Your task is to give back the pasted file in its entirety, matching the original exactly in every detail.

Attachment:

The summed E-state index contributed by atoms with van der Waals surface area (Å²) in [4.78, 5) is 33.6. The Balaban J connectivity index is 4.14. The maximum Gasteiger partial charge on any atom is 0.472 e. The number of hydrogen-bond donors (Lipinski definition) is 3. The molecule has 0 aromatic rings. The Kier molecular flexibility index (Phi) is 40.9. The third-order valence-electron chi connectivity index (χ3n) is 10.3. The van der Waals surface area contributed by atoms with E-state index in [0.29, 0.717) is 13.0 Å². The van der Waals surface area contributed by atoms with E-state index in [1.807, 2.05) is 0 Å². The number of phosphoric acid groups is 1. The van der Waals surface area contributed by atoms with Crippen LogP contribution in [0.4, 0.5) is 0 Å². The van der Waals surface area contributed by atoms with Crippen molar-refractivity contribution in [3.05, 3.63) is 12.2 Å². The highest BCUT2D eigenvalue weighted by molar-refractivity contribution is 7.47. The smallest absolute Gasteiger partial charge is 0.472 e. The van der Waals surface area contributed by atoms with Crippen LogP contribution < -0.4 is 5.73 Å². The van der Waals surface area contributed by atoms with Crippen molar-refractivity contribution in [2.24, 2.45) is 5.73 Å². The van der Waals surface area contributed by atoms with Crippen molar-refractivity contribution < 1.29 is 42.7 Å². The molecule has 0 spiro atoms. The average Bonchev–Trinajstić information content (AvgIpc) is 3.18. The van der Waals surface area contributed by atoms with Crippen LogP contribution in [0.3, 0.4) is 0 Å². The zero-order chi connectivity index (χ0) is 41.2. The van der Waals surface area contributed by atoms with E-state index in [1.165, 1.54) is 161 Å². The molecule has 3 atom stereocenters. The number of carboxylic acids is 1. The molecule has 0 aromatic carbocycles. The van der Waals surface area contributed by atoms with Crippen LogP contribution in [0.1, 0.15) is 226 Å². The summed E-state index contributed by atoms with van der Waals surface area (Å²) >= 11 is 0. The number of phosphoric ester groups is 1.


The summed E-state index contributed by atoms with van der Waals surface area (Å²) in [4.78, 5) is 33.6. The Balaban J connectivity index is 4.14. The maximum Gasteiger partial charge on any atom is 0.472 e. The number of hydrogen-bond donors (Lipinski definition) is 3. The molecule has 0 aromatic rings. The Kier molecular flexibility index (Phi) is 40.9. The third-order valence-electron chi connectivity index (χ3n) is 10.3. The van der Waals surface area contributed by atoms with E-state index in [0.29, 0.717) is 13.0 Å². The van der Waals surface area contributed by atoms with E-state index in [1.807, 2.05) is 0 Å². The number of phosphoric acid groups is 1. The van der Waals surface area contributed by atoms with Crippen LogP contribution in [0.4, 0.5) is 0 Å². The van der Waals surface area contributed by atoms with Crippen molar-refractivity contribution in [3.05, 3.63) is 12.2 Å². The highest BCUT2D eigenvalue weighted by molar-refractivity contribution is 7.47. The smallest absolute Gasteiger partial charge is 0.472 e. The van der Waals surface area contributed by atoms with Crippen LogP contribution < -0.4 is 5.73 Å². The van der Waals surface area contributed by atoms with Crippen molar-refractivity contribution in [2.24, 2.45) is 5.73 Å². The van der Waals surface area contributed by atoms with Crippen molar-refractivity contribution < 1.29 is 42.7 Å². The molecule has 0 spiro atoms. The average Bonchev–Trinajstić information content (AvgIpc) is 3.18. The van der Waals surface area contributed by atoms with Crippen LogP contribution in [0.3, 0.4) is 0 Å². The zero-order chi connectivity index (χ0) is 41.2. The van der Waals surface area contributed by atoms with E-state index in [1.165, 1.54) is 161 Å². The molecule has 3 atom stereocenters. The number of carboxylic acids is 1. The molecule has 0 aromatic carbocycles. The van der Waals surface area contributed by atoms with Crippen LogP contribution in [0.1, 0.15) is 226 Å². The summed E-state index contributed by atoms with van der Waals surface area (Å²) >= 11 is 0. The number of phosphoric ester groups is 1.